Self-professed “real friend” to gay people, President Trump, made a dangerous move that could affect some of the most marginalized queer people who don’t fit neatly into a gender box, when he ordered the US Health Department to write gender nonconforming people out of existence. In short, the White House wants the sex listed on a person’s birth certificate to decide whether or not they’re worthy of civil rights protections, which might have major consequences — like narrowing their health care eligibility.
Hot takes about the scourge of identity politics (from cisgender, straight liberals) aside, the president pushed another policy that the gay establishment and corporate media widely criticized in March when he asked the Pentagon to reinstitute the trans military ban.
The ban accomplished at least one unintended outcome: It gave antiwar queers another opportunity to voice why endless war and the military shouldn’t exist in the first place. Namely: increasing numbers of civilian drone killings, the post-traumatic stress disorder and mental illnesses soldiers face when they return from war, intense rates of sexual assault within military ranks, and wasteful spending so incredible that the Department of Defense regularly loses track of hundreds of millions of dollars every year.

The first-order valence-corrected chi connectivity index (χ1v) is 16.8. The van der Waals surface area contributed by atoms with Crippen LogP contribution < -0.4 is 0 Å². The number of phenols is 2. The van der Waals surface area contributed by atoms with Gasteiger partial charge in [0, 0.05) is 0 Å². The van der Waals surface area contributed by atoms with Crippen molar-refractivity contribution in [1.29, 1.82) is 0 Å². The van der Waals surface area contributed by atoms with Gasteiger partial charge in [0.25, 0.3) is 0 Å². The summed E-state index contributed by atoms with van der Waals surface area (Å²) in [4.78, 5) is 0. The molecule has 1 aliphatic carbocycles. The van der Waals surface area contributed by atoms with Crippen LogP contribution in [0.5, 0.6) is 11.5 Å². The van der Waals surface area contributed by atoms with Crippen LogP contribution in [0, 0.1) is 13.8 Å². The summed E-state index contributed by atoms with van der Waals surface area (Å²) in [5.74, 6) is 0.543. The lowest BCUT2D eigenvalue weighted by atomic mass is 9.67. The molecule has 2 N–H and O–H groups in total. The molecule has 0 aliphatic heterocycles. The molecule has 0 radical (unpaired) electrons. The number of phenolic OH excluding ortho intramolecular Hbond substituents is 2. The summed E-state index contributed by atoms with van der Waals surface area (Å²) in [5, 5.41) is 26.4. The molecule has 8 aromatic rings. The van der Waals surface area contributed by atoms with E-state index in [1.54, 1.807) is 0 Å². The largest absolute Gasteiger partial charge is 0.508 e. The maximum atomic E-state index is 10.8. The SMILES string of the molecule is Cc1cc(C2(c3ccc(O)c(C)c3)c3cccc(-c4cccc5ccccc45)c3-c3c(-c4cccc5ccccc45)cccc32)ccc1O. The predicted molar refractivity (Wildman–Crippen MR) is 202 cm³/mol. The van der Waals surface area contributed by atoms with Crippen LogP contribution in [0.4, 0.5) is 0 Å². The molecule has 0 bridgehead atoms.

San Francisco’s Queer “Snakes and Demons” Fight to Stay
San Francisco’s reputation as a progressive city was up for debate in 2018 — especially when it comes to homelessness. Homelessness and housing insecurity hit harder for queer and trans people. Nationally, 40 percent of homeless youth are queer. In San Francisco it’s 49 percent (LGBT people make up just 6.1 percent of the overall local population, according to Gallup).
But November’s election showed that the city isn’t a total real estate developer-run dystopia yet, as radical groups like the Black and queer/trans Lucy Parsons Project went after politicians funded by the real estate and construction industries. Trans people specifically called out gay state legislator Scott Wiener and San Francisco Mayor London Breed, who both supported Josephine Zhao — a transphobic politician, landlord and right-wing radio host — for San Francisco’s School Board.
Zhao’s controversial campaign derailed after she publicly apologized for calling trans and queer people “demons and snakes,” and said on multiple occasions that allowing transgender students to use bathrooms appropriate for their gender would lead to “more incidences of rape.” She later admitted to supporters on a social media group she believed to be private that her apology was a lie. Her campaign never recovered, and the politicians who supported her lost progressive voters in the process.
Thanks to Corporate Media, Some Trans Stereotypes Will Never Die